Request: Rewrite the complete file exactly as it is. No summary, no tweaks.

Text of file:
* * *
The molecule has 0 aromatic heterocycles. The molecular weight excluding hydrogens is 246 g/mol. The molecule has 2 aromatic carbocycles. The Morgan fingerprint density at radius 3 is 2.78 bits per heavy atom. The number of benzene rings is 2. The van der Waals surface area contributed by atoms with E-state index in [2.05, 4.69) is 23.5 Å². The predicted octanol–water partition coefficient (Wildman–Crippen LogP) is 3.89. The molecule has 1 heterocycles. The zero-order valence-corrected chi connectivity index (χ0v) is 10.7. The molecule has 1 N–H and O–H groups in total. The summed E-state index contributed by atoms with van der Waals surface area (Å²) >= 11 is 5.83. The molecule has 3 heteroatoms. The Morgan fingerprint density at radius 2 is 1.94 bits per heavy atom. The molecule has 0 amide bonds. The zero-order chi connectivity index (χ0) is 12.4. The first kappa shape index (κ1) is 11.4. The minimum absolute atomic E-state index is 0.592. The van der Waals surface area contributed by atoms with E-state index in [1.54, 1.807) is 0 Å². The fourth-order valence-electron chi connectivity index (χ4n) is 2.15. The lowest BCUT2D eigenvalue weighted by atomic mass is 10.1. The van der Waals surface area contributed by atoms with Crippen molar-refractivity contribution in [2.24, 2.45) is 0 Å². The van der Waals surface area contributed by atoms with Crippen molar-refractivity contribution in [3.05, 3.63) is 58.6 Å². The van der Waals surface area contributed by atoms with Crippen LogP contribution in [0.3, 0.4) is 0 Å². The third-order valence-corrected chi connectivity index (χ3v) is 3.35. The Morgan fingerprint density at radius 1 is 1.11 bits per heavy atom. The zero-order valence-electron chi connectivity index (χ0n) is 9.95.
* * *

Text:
The molecule has 0 aromatic heterocycles. The molecular weight excluding hydrogens is 246 g/mol. The molecule has 2 aromatic carbocycles. The Morgan fingerprint density at radius 3 is 2.78 bits per heavy atom. The number of benzene rings is 2. The van der Waals surface area contributed by atoms with E-state index in [2.05, 4.69) is 23.5 Å². The predicted octanol–water partition coefficient (Wildman–Crippen LogP) is 3.89. The molecule has 1 heterocycles. The zero-order valence-corrected chi connectivity index (χ0v) is 10.7. The molecule has 1 N–H and O–H groups in total. The summed E-state index contributed by atoms with van der Waals surface area (Å²) >= 11 is 5.83. The molecule has 3 heteroatoms. The Morgan fingerprint density at radius 2 is 1.94 bits per heavy atom. The molecule has 0 amide bonds. The zero-order chi connectivity index (χ0) is 12.4. The first kappa shape index (κ1) is 11.4. The minimum absolute atomic E-state index is 0.592. The van der Waals surface area contributed by atoms with E-state index in [1.54, 1.807) is 0 Å². The fourth-order valence-electron chi connectivity index (χ4n) is 2.15. The lowest BCUT2D eigenvalue weighted by atomic mass is 10.1. The van der Waals surface area contributed by atoms with Crippen molar-refractivity contribution in [2.24, 2.45) is 0 Å². The van der Waals surface area contributed by atoms with Crippen molar-refractivity contribution in [3.05, 3.63) is 58.6 Å². The van der Waals surface area contributed by atoms with Crippen LogP contribution in [0.3, 0.4) is 0 Å². The third-order valence-corrected chi connectivity index (χ3v) is 3.35. The Morgan fingerprint density at radius 1 is 1.11 bits per heavy atom. The zero-order valence-electron chi connectivity index (χ0n) is 9.95.